Andree and Lise safely landed in a meadow surrounded on three sides by oak trees, near the village of Boisrenard, close to the town of Mer. Lise de Baissac, code name Odile, was assigned to the Poitiers area where she accomplished her mission and returned safely to England in August 1943.
Andree, code name Denise, was assigned to be a courier for Francis Suttill’s new PROSPER circuit in Paris.
Andree showed Francis Suttill around the city she knew and loved so well, and he soon realized that Andree was tough, self reliant, and absolutely reliable. He told his Special Operations Executive in London that she “has a perfect understanding of security and an imperturbable calmness. Thank you very much for having sent her to me. She is the best of all of us.”
Betrayal, Night and Fog, and Natzweiler-Struthof
Despite her youth, Andree became second in command of the network in 1943. On June 24, 1943, Andree Borrel and PROSPER radio operator Gilbert Norman were arrested in Paris and Francis Suttill in Normandy. Henri Dericourt, code name Gilbert, their French air movements officer, allegedly was a double agent and betrayed them.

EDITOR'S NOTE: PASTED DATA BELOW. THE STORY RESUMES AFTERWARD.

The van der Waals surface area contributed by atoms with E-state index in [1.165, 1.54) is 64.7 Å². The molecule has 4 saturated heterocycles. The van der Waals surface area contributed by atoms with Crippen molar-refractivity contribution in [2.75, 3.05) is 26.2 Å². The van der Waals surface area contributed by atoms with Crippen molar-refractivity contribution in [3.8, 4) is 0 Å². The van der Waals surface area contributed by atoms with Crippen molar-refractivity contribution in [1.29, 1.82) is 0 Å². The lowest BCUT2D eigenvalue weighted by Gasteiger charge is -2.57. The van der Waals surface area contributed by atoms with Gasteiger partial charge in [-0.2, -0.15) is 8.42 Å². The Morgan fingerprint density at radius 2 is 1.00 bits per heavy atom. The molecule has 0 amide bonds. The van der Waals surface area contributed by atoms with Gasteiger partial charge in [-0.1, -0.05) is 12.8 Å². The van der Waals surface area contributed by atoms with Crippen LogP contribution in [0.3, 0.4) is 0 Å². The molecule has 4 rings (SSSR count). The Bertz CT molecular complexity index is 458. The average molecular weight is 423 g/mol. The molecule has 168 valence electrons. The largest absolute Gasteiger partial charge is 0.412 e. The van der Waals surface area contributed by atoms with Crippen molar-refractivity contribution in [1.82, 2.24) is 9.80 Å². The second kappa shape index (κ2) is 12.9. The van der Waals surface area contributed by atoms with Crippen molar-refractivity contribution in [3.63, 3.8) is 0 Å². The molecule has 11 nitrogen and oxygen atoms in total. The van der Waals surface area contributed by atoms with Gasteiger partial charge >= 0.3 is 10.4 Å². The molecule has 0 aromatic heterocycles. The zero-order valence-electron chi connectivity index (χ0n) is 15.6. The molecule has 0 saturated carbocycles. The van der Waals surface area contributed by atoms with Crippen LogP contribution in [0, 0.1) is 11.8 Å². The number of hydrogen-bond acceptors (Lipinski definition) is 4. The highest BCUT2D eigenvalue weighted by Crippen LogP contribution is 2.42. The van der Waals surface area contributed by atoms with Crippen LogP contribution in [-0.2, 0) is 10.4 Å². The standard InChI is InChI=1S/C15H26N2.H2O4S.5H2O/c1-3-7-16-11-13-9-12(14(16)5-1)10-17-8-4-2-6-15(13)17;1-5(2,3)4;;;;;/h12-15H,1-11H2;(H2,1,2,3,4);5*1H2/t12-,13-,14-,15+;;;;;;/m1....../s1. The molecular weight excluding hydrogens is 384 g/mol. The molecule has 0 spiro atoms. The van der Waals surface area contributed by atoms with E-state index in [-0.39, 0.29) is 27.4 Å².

In May 1944, the Nazis transferred Andree from the notorious Fresnes prison near Paris where she had spent a year to the civilian women’s prison at Karlsruhle, Germany.On July 6, 1944, the Nazis transported SOE agents Vera Leigh, Sonya Olschanezky, Diana Rowden, and Andree Borrel to the concentration camp at Natzweiler-Struthof, the only extermination camp in France. Like so many other captured agents, the four women were classified under the “Nacht and Nable”, night and fog, directive which meant that they were to disappear without a trace.
Pat O’Leary and SOE agent Brian Stonehouse who were inmates of Natzweiler-Struthof witnessed the arrival of the four women who were paraded through the camp. That night Dr. Heinrich Plaza and Dr. Werner Rohde administered supposedly lethal injections of phenol to the four SOE agents and their bodies were cremated in the camp oven.
Fighting Bravely to the Last
Witnesses later testified that Andrée was still conscious as she was dragged to the ovens to be cremated. Fighting to the last, she scratched her executioner’s face. Andree Borrel was 24 years old.
The French government awarded Andree Borrel the Croix de Guerre to recognize her heroic sacrifice for her country. In 1975, a plaque was placed in the Natzweiler-Struthof crematorium to honor the memory of the four British SOE agents. In 1985, Brian Stonehouse painted a poignant picture of the four executed agents which hangs in the Special Forces Club in London, England.
France: The Dark Years, 1940-1944, Julian Jackson, Oxford University Press, 2001.
The French Resistance, 1940-1944, Raymond Aubrac, Hazan, November 1997.
We Landed by Moonlight: Secret RAF Landings in France, 1940-1944. Hugh Verity, Crecy Publishing, 1998.
A Life in Secrets: Vera Atkins and the Lost Agents, Sarah Helm, Abacus, 2006.